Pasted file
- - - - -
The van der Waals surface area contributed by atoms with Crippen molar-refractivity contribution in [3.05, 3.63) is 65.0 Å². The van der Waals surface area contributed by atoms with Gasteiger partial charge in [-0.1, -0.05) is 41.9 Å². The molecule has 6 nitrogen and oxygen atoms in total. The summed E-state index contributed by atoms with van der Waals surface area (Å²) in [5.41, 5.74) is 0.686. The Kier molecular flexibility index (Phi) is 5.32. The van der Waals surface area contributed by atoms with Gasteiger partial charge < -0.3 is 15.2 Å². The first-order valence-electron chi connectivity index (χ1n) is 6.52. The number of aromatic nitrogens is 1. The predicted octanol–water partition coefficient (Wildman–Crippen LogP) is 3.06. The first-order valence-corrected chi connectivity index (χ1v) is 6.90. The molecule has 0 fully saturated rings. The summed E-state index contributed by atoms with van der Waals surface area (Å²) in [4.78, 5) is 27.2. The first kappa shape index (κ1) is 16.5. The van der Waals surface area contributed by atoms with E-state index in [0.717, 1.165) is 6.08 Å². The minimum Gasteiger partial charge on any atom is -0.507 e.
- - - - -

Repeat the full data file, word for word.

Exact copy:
The van der Waals surface area contributed by atoms with Crippen molar-refractivity contribution in [3.05, 3.63) is 65.0 Å². The van der Waals surface area contributed by atoms with Gasteiger partial charge in [-0.1, -0.05) is 41.9 Å². The molecule has 6 nitrogen and oxygen atoms in total. The summed E-state index contributed by atoms with van der Waals surface area (Å²) in [5.41, 5.74) is 0.686. The Kier molecular flexibility index (Phi) is 5.32. The van der Waals surface area contributed by atoms with Gasteiger partial charge < -0.3 is 15.2 Å². The first-order valence-electron chi connectivity index (χ1n) is 6.52. The number of aromatic nitrogens is 1. The predicted octanol–water partition coefficient (Wildman–Crippen LogP) is 3.06. The first-order valence-corrected chi connectivity index (χ1v) is 6.90. The molecule has 0 fully saturated rings. The summed E-state index contributed by atoms with van der Waals surface area (Å²) in [4.78, 5) is 27.2. The first kappa shape index (κ1) is 16.5. The van der Waals surface area contributed by atoms with E-state index in [0.717, 1.165) is 6.08 Å². The minimum Gasteiger partial charge on any atom is -0.507 e.